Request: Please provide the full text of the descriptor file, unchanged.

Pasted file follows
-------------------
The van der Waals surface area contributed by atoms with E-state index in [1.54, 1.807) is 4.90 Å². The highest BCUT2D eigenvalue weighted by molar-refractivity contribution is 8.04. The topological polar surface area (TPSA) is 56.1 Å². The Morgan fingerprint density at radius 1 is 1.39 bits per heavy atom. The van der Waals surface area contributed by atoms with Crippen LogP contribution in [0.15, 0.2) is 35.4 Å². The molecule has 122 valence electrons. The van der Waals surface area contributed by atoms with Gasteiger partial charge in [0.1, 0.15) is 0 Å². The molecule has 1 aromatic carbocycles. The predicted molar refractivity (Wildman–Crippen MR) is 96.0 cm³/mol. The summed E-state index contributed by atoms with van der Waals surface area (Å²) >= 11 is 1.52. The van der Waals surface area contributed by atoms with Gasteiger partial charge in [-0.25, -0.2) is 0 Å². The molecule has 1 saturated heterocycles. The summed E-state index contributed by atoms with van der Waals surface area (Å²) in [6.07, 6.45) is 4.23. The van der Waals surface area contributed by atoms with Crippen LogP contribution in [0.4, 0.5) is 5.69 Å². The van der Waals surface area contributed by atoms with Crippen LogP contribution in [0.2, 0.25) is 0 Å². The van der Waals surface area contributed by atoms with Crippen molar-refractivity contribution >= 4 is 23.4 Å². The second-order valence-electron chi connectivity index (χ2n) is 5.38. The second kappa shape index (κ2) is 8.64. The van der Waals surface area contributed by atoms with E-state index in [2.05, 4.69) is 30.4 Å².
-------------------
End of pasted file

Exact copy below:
The van der Waals surface area contributed by atoms with E-state index in [1.54, 1.807) is 4.90 Å². The highest BCUT2D eigenvalue weighted by molar-refractivity contribution is 8.04. The topological polar surface area (TPSA) is 56.1 Å². The Morgan fingerprint density at radius 1 is 1.39 bits per heavy atom. The van der Waals surface area contributed by atoms with Crippen LogP contribution in [0.15, 0.2) is 35.4 Å². The molecule has 122 valence electrons. The van der Waals surface area contributed by atoms with Gasteiger partial charge in [0.1, 0.15) is 0 Å². The molecule has 1 aromatic carbocycles. The predicted molar refractivity (Wildman–Crippen MR) is 96.0 cm³/mol. The summed E-state index contributed by atoms with van der Waals surface area (Å²) >= 11 is 1.52. The van der Waals surface area contributed by atoms with Gasteiger partial charge in [-0.25, -0.2) is 0 Å². The molecule has 1 saturated heterocycles. The summed E-state index contributed by atoms with van der Waals surface area (Å²) in [6.07, 6.45) is 4.23. The van der Waals surface area contributed by atoms with Crippen LogP contribution in [0.4, 0.5) is 5.69 Å². The van der Waals surface area contributed by atoms with Crippen LogP contribution in [0.2, 0.25) is 0 Å². The van der Waals surface area contributed by atoms with Crippen molar-refractivity contribution >= 4 is 23.4 Å². The second-order valence-electron chi connectivity index (χ2n) is 5.38. The second kappa shape index (κ2) is 8.64. The van der Waals surface area contributed by atoms with E-state index in [2.05, 4.69) is 30.4 Å².